[Ir., high king].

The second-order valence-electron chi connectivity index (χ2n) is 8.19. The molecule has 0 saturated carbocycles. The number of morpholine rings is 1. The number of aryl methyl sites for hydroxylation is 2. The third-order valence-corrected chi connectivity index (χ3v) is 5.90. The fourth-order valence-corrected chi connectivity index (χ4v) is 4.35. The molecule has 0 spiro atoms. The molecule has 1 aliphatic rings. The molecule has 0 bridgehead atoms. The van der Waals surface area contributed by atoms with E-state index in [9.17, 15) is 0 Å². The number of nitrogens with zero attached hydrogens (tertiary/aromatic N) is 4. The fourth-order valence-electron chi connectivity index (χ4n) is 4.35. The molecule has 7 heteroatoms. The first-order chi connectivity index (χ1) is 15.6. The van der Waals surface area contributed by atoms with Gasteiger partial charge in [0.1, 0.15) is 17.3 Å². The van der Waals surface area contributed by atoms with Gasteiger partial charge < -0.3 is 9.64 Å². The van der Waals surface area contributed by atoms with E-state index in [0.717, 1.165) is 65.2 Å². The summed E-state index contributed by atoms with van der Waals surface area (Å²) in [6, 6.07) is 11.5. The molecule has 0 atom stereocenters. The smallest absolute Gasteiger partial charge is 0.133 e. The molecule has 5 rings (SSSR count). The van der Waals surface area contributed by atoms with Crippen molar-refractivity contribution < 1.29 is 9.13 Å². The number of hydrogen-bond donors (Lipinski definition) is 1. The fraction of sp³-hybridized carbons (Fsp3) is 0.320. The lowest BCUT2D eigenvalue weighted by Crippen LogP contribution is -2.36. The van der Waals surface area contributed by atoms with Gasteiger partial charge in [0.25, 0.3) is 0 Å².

In many Irish narratives the ard rí of Ireland was portrayed as ruling all of the island from Tara, where he was crowned. Countless legends and pseudo-histories claim that the title of ard rí existed from the earliest times, an assertion not supported in the early corpus of Irish laws known as the Brehon Laws. Some informed modern commentators, including Francis J. Byrne (1973), have argued that the ard rí was pure fiction, created as political propaganda to support the claims of the Tara Dynasty of Co. Meath. The first claimant to the title of ard rí appears to be Máel Sechnaill (d. 862), known romantically as ‘Malachy I’. Other commentators have suggested that some kind of sacral kingship might have existed at Tara in early times, even if it was not quite what later narratives imply. The term should not be understood to denote a national sovereign or over-king; it appears to have been an honorific title given to powerful local leaders. Among the figures known as ard rí are Diarmait mac Cerbaill (d.565), perhaps the last pre-Christian monarch of Ireland; Máel Sechnaill (d. 1022), the last to rule without unbroken opposition by powerful local princes; and Ruaidrí Ua Conchobair [Rory O'Connor] of Connacht, the last ard rí at the time of the Anglo-Norman Conquest (1169). See also BANAIS RÍGHE; TARA, FEAST OF.